Economics Explained: What is the elasticity of demand and why it is useful – The Post

Economics Explained: What is the elasticity of demand and why it is useful

Choose your prices carefully, Scoopy! (photo: Pixabay)
July 28th, 2019 5:55 am| by Martina Facino

How much ice-cream do you buy over the summer given that it costs one euro per scoop? And how much would you buy if the price increased to 1.20 euros per scoop?

Two scoops or one?
The elasticity of demand measures exactly this: how does the quantity demanded by consumers change in relation to changes in prices. In other words, how much can the seller ‘stretch’ prices (like an elastic band – hence the name) before consumers start buying a different amount, and how much will that amount vary?

Demand is elastic if the quantity demanded by consumers, who are given a price change, varies more than that change in price.

Imagine over the summer if you buy a total of 20 scoops of ice-cream for one euro each. If the price of ice-cream increases to 1.20 euros per scoop and you buy 10 scoops less, then your demand is elastic. The price increased by one-fifth and you cut your shopping by more than one-fifth – in fact by one-half.

Luxury world problem
Demand is usually elastic for goods that do not fulfil basic needs and that we can live without – precisely like ice-cream.

Demand is inelastic if the quantity demanded by consumers given a price change varies less than the price change. In the example above, your demand would be inelastic if you were buying 20 scoops also at 1.20 euros.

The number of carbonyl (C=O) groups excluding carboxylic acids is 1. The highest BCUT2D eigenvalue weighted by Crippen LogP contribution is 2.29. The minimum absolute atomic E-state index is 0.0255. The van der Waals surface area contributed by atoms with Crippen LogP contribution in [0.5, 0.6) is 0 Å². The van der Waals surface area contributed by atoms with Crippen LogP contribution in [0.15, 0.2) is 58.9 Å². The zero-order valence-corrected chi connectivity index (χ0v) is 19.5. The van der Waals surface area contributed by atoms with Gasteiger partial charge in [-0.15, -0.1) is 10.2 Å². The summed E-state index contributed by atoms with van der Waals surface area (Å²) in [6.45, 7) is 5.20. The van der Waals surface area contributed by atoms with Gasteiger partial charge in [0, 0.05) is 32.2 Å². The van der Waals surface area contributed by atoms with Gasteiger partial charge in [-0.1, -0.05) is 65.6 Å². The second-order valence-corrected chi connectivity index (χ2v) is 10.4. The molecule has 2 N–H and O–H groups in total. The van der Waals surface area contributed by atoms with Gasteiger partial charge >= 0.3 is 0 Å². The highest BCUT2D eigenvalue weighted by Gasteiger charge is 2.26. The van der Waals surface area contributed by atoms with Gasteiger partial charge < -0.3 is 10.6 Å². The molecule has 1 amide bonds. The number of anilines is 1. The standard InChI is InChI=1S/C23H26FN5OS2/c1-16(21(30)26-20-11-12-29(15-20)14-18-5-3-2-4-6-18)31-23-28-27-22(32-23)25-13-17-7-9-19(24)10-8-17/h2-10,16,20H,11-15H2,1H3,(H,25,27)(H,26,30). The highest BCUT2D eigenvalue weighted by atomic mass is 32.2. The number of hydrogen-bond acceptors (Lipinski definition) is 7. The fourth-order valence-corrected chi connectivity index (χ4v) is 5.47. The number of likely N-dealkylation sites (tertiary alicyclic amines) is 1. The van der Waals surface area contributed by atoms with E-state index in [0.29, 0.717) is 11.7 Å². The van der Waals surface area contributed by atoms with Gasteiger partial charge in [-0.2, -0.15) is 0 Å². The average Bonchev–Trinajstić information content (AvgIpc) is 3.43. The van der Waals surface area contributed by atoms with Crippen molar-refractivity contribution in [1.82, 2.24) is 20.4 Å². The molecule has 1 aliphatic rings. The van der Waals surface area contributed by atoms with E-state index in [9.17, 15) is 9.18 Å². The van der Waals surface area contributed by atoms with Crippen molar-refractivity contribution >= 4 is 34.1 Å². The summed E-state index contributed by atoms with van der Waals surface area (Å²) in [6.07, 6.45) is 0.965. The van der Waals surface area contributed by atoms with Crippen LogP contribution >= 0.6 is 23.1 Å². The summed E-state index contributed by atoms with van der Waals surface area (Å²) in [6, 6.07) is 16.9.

Demand is usually inelastic for primary needs such as medicines, which sometimes we need no matter the price.

Useful for businesses
The elasticity of demand is not constant for a given good or consumer, but varies depending on the current price level, quantity demanded, and the price change applied. You might still buy 20 scoops at 1.20 euros, but you might decrease your ice-cream consumption if the price increased to 1.50 euros per scoop.

Why is the elasticity useful? The elasticity of demand provides a lot of information regarding consumers’ buying behaviours in relation to a good. This is useful to companies, as they can predict their customers’ behaviour when changing prices and set optimal prices for their goods.

Martina Facino


Martina Facino works for a leading consultancy firm where she specialises in competition economics and maintains a strong interest in macroeconomics. Using her master’s in economics and finance, she intends to focus on explaining macroeconomic concepts and describing them in the current context